However you decide to wean baby off their bottle, consistency is crucial. “Toddlers are programmed to explore and push their boundaries, but they need predictable limits to help them feel secure,” Hall says. So when your toddler refuses the morning cup and cries for a bottle, he suggests saying something like, “I know you want your bottle, but we use cups in the morning now. Do you want your cup? No? Okay, let’s go play then.” Show empathy, explain the choices and move on. “They will drink more next time, don’t worry,” Hall says.

Tips to Transition Baby to a Cup

Bottle weaning is not exactly an easy or straightforward process, so try to be patient with your little one—and yourself—when transitioning to cup drinking. That said, these tips from the pros should help the process go smoother:

  • Go gradually. Eliminate bottles one feeding at a time, and take your time. “Be ready to offer extra snuggles, songs or bedtime stories so your child feels reassured, but learns to self-soothe without a bottle,” says the AAP.
  • Bring both bottle and cup to the table. To make the transition smoother, Sarris suggests letting baby play with an empty cup while bottle-feeding. “Just start having the empty cup with you while they’re taking their bottle, and they can hold on to it, and then maybe [start] putting less in the bottle each time. … Then you can drop that [feeding] and start offering the cup instead,” she says.
  • Be mindful of other milestones. Sarris says it’s harder to make a big change when baby is in the middle of learning another skill. “Once they’ve mastered walking, that’s usually a good time to make changes with their bottles, especially if they’re tired at night,” she says. “They’re more receptive if they’re thirsty or they’ll drink something different because they’re exhausted… But when they’re in the middle of learning, it’s not a good time to make changes in other ways.”
  • Celebrate small successes. Offer baby praise when they show signs of progress.
  • Involve everyone. Let daycare teachers, family and anybody else who helps you take care of baby know that baby’s learning how to drink from a cup—that way, they can follow the same routine, which will help ensure success.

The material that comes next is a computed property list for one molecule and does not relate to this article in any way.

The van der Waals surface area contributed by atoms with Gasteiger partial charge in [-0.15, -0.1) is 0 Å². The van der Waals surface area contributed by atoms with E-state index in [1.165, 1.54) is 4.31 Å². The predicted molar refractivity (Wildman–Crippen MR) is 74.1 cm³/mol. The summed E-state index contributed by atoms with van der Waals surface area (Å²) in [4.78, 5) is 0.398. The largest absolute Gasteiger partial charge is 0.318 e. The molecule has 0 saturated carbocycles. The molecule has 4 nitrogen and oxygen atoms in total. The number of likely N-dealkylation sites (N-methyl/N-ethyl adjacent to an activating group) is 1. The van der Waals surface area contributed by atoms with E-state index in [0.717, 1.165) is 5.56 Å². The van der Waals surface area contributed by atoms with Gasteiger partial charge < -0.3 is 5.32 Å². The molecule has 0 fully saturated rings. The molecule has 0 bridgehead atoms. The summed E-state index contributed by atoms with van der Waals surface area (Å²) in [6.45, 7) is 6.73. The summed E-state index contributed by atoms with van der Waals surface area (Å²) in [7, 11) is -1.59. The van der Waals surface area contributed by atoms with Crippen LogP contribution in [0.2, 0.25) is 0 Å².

The right way to bottle wean ultimately depends on baby’s temperament and needs. “Just like everything in life, there’s more than one way to do it,” Fisher says. And if you’re worried that baby’s timeline isn’t lining up with that of your friends’ babies or outside advice, Sarris says not to worry.

“Trust your gut, and your baby,” Sarris says. “If it’s really causing grief between the two of you, and you’re trying to take it away, they’re not ready yet. A month from now, it might be really easy.” Give yourself grace and recognize that it might be a process. Either way, bottle weaning will happen eventually.

Please note: The Bump and the materials and information it contains are not intended to, and do not constitute, medical or other health advice or diagnosis and should not be used as such. You should always consult with a qualified physician or health professional about your specific circumstances.


Danelle Fisher, MD, FAAP, is the chair of pediatrics at Providence Saint John’s Health Center in Santa Monica, California. Fisher received her medical degree from Albert Einstein College of Medicine of Yeshiva University and completed her internship and residency at the Children’s Hospital Los Angeles.

Daniel Hall, MD, is a pediatrician at the Massachusetts General Hospital Revere Healthcare Center. He earned his medical degree at the Boston University School of Medicine and completed his pediatrics residency at Mass General Hospital for Children.

Sophia Sarris, RN, BSN, IBCLC, has been a practicing pediatric nurse since 1991. She is also a licensed lactation consultant and has been in private practice since 2018. The founder and owner of Wonderlove Lactation Services in the Atlanta area, Sarris provides in-home and office lactation consultations, classes for expectant and new families and a free weekly support group for all mothers and babies.

Ashanti Woods, MD, FAAP, is a pediatrician at Mercy Family Care Physicians in Baltimore, Maryland. Woods received his medical degree from Howard University College of Medicine and completed his residency at the University of Maryland Hospital for Children. He is a fellow of the American Academy of Pediatrics.

Healthy Children (American Academy of Pediatrics), From Bottle to Cup: Helping Your Child Make a Healthy Transition, July 2023